Friday, August 19, 2011

Britons face insurance ‘crisis’ as UK trims flood defence

Ed Ballard in Bloomberg: ...Direct Line and Aviva Plc (AV/) are among British insurers threatening to tear up an agreement with the government that commits them to cover high-risk properties, even after claims rose threefold to 4.5 billion pounds in the last decade, because the U.K. is cutting spending on flood defenses. Smaller insurers not party to the so-called Statement of Principles are also cherry-picking low-risk homes and undercutting rivals, according to Aviva’s head of claims, Dominic Clayden.

...Britain’s coalition government is engaged in the biggest spending cuts since the Second World War to cut the country’s record budget deficit. It will reduce spending on flood defense to about 2.1 billion pounds over the next four years, from 2.36 billion pounds over the last four years, according to the Department for Environment, Food and Rural Affairs.

Government projects range from the construction of concrete and metal barriers, to building pumping stations and replanting forests in floodplains. One plan to build a 150 million-pound barrier to protect the city of Leeds, England from the River Aire, is now unlikely to be fully funded by the government, according to the U.K.’s Environment Agency. That means “we may not be able to provide the same scale of defenses as originally planned,” the EA said. “Many schemes in areas at high risk will continue to receive full funding from government, whilst others will receive large contributions that will go a long way towards meeting the amount needed,” DEFRA said in an e-mailed statement.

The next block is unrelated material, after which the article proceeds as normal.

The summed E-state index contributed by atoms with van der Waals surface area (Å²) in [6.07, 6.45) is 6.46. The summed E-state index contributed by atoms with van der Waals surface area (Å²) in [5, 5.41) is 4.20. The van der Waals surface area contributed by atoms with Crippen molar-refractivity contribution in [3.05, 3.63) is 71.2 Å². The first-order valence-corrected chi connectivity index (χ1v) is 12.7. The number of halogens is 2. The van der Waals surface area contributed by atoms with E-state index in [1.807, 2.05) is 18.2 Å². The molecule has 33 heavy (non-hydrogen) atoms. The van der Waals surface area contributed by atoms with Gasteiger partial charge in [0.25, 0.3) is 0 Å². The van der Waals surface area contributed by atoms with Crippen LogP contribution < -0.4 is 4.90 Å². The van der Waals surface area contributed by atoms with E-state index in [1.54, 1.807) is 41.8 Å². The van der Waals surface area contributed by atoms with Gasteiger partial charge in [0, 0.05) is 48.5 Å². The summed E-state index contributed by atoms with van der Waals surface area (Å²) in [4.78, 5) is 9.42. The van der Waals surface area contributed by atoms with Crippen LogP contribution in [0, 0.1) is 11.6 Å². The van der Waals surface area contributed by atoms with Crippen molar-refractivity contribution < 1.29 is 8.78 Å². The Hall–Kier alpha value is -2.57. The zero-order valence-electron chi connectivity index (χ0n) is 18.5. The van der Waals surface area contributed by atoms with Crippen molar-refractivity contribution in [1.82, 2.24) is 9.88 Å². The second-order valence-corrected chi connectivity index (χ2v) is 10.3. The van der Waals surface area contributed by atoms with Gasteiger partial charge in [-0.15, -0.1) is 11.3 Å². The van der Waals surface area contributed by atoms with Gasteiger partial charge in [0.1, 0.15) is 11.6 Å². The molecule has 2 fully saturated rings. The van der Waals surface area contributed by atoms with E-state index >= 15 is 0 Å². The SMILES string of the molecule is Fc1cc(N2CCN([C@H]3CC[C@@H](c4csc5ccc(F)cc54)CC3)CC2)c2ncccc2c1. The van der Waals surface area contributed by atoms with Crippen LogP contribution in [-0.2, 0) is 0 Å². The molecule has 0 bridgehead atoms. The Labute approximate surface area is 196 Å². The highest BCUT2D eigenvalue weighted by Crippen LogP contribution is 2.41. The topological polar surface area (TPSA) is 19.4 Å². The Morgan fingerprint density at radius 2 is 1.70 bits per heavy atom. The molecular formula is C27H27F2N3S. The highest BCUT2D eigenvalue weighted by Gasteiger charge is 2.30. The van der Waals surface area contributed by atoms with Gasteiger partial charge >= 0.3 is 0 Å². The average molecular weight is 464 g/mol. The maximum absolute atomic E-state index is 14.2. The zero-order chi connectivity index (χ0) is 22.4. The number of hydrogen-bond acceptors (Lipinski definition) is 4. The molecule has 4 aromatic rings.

...ABI members agreed to subsidize the insurance of risky properties until June 2013 by charging homeowners in safer areas more, according to the agreement. Homeowners in affected areas only pay 42 percent of the true cost of their insurance, according to data published by Axa SA (CS) last year. “While in force to 2013, the Statement of Principles is unsustainable for future use and was agreed under very different circumstances,” said Kate Syred, home commercial director of Direct Line in an e-mailed statement. “Since then our knowledge of flooding risk and its management is more advanced.”...

Some flooding at Victoria Station in London, shot by Frankie Roberto

1 comment:

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